Apple Computer Inc. v. Burst.com, Inc.

Filing 147

DECLARATION of Allen Gersho in Opposition to Apple's Second Motion for Summary Judgment of Invalidity filed byBurst.com, Inc.. (Attachments: # 1 Exhibit A)(Wecker, Bruce) (Filed on 8/28/2007)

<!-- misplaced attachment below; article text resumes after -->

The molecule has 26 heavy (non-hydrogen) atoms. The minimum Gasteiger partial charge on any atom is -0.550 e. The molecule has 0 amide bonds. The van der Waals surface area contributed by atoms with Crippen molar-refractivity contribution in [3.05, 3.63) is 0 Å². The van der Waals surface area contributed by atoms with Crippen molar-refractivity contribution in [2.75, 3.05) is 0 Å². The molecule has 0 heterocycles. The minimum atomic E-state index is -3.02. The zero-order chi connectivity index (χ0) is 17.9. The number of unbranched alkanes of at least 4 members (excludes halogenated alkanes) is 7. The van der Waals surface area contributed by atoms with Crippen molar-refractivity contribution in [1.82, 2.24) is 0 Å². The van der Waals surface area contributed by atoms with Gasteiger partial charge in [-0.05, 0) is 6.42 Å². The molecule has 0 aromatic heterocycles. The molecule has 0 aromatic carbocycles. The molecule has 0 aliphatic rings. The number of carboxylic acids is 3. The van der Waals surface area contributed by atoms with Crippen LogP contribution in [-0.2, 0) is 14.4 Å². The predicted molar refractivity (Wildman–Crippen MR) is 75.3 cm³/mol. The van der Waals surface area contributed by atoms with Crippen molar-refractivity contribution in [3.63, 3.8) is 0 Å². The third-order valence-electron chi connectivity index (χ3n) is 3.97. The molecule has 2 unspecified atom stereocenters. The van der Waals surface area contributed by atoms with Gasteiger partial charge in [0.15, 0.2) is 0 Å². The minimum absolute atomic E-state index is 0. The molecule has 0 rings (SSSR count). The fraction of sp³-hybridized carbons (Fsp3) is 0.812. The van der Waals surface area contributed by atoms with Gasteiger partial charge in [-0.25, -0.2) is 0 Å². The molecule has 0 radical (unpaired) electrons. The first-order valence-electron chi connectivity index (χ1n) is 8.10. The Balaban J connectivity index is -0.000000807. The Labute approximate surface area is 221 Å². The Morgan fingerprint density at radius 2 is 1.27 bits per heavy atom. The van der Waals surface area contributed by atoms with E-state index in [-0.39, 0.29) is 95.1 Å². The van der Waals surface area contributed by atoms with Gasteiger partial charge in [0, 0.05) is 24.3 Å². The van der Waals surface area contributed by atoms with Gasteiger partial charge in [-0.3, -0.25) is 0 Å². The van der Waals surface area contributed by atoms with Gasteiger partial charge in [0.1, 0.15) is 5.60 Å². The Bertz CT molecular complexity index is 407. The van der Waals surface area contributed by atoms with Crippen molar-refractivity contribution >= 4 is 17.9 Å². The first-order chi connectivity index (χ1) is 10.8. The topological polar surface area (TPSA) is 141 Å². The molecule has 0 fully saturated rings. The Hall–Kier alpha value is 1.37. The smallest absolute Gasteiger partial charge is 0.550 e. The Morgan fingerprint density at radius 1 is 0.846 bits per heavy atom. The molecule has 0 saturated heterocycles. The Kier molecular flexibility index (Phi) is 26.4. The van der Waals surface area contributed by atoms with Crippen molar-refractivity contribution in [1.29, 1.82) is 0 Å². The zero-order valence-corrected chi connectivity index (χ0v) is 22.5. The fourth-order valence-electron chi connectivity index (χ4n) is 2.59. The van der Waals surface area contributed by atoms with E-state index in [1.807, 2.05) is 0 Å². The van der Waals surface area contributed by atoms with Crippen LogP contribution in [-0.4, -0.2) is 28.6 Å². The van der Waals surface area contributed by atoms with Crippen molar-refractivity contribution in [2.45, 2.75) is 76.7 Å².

Download PDF